2.3. The Wilson-Cowan Neural Mass Model

Here, we will introduce the Wilson-Cowan model, a popular neural mass model of the dynamic interactions between 2 populations: excitatory projection neurons (E), and inhibitory interneurons (I).

The model is of phenomenological nature, but captures well the steady-states in average firing rate of populations of leaky integrate-and-fire neurons 1. It is probably the most-used existing neural mass model and has been applied to a wide range of brain systems and neuroscientific questions. The dynamics of each population are described by a 1st-order ordinary differential equation (ODE):

\tau \dot r &= -r + (k - q r) S(m),

where r represents the average firing rate of the population, :math:` au` is a lumped population time constant, k is a coupling term, q is a refractory term, and S(m) is the synaptic input. Typically, S is chosen as a sigmoidal transfer function that transforms the pre-synaptic membrane potential into an average firing rate:

S(m) = \frac{1}{1 + e^{-m}}.

Considering both the E and the I population, the Wilson-Cowan model can be described via two coupled ODEs:

\tau_e \dot r_e &= -r_e + (k_e - q_e r_e) S(c_{ee} r_e + c_{ei} r_i + I_e(t)),

\tau_i \dot r_i &= -r_i + (k_i - q_i r_i) S(c_{ie} r_e + c_{ii} r_i + I_i(t))

where additional extrinsic inputs I_e and I_i have been added. Below, we will demonstrate how to load this a model into pyrates and perform numerical simulations with it.

2.3.1. References

1

H.R. Wilson and J.D. Cowan (1972) Excitatory and Inhibitory Interactions in Localized Populations of Model Neurons. Biophysical Journal 12.

2.3.1.1. Step 1: Importing the frontend class for defining models

As a first step, we import the pyrates.frontend.CircuitTemplate class, which allows us to set up a model definition in PyRates.

from pyrates.frontend import CircuitTemplate

2.3.1.2. Step 2: Loading a model template from the model_templates library

In the second step, we load a model template for the Wilson-Cowan model that comes with PyRates via the from_yaml() method of the CircuitTemplate. This method returns a CircuitTemplate instance. Have a look at the yaml definition of the model that can be found via the path used for the from_yaml() method. You will see that all variables and parameters are already defined there. As an alternative, you can also use the circuit_from_yaml() function that you can simply import via from pyrates import circuit_from_yaml. These are the basic steps you perform, if you want to load a model that is defined inside a yaml file. To check out the different model templates provided by PyRates, have a look at the PyRates.model_templates module.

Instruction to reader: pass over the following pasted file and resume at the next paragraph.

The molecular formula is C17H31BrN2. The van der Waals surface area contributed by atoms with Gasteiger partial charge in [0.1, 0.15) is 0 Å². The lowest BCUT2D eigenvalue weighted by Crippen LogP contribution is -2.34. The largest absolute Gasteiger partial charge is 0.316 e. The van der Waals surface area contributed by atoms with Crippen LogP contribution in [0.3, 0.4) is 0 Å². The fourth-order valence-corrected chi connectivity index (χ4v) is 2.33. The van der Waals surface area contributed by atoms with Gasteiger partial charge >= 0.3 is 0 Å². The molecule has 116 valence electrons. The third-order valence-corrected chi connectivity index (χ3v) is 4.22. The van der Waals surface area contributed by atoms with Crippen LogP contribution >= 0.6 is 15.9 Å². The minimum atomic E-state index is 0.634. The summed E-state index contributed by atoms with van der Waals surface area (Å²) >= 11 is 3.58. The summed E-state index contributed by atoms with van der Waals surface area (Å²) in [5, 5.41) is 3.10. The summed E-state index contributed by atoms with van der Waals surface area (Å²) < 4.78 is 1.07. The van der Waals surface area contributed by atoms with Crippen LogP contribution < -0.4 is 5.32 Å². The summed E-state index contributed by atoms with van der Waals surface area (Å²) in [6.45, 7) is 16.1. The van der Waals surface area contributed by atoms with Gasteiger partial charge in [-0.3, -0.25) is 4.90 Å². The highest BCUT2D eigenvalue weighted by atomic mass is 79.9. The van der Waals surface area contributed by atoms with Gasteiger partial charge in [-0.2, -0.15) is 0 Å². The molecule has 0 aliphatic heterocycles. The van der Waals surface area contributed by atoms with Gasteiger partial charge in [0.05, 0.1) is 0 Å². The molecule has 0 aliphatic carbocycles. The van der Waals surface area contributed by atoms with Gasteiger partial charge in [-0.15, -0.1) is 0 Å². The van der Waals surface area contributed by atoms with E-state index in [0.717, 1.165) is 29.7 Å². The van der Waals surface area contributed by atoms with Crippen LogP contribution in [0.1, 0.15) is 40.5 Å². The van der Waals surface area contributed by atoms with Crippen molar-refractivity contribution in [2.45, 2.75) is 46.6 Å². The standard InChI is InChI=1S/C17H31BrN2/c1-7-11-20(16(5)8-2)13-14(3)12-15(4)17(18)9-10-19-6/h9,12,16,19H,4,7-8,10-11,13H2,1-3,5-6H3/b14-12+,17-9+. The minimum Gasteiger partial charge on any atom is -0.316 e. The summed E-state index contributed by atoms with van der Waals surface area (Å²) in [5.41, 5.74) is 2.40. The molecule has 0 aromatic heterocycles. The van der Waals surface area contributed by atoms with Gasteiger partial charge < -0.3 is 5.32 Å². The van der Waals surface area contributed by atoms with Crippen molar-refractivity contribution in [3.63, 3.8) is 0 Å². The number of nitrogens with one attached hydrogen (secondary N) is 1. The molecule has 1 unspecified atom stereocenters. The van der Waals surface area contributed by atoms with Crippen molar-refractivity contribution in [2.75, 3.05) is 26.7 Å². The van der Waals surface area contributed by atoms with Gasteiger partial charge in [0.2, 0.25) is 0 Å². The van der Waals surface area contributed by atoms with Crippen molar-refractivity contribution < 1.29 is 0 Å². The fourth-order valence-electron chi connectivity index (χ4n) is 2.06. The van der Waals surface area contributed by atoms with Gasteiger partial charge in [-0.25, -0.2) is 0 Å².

wc = CircuitTemplate.from_yaml("model_templates.neural_mass_models.wilsoncowan.WC")

2.3.1.3. Step 3: Numerical simulation of a the model behavior in time

After loading the model template, numerical simulations can be performed via the run() method. Calling this function will solve the initial value problem of the above defined differential equations for a time interval from 0 to the given simulation time. This solution will be calculated numerically by a differential equation solver in the backend, starting with a defined step-size. As part of this process, a pyrates.backend.BaseBackend instance is created that contains a graph representation of the network equations. How exactly these equations will be solved, can be customized via the arguments of the run() method. You can choose between different backends, numerical solvers and integration step-sizes, for instance. Here, we choose the scipy backend, which uses a 4(5)th order Runge-Kutta method as default numerical solver. The default of the run() method is the forward Euler method that is implemented in PyRates itself.

import numpy as np

# simulation parameters
T = 125.0
dt = 5e-4
dts = 1e-2
steps = int(np.round(T/dt))
inp = np.zeros((steps,))
inp[int(25/dt):int(100/dt)] = 1.0

# perform simulation
results = wc.run(simulation_time=T,
                 step_size=dt,
                 sampling_step_size=dts,
                 outputs={'E': 'e/rate_op/r',
                          'I': 'i/rate_op/r'},
                 inputs={'e/se_op/r_ext': inp},
                 backend='default',
                 solver='euler')

2.3.1.4. Step 4: Visualization of the solution

The output of the run() method is a pandas.Dataframe, which comes with a plot() method for plotting the timeseries it contains. This timeseries represents the numerical solution of the initial value problem solved in step 4 with respect to the state variables r_e and r_i of the model.

import matplotlib.pyplot as plt
plt.plot(results)
plt.show()

Total running time of the script: ( 0 minutes 0.000 seconds)

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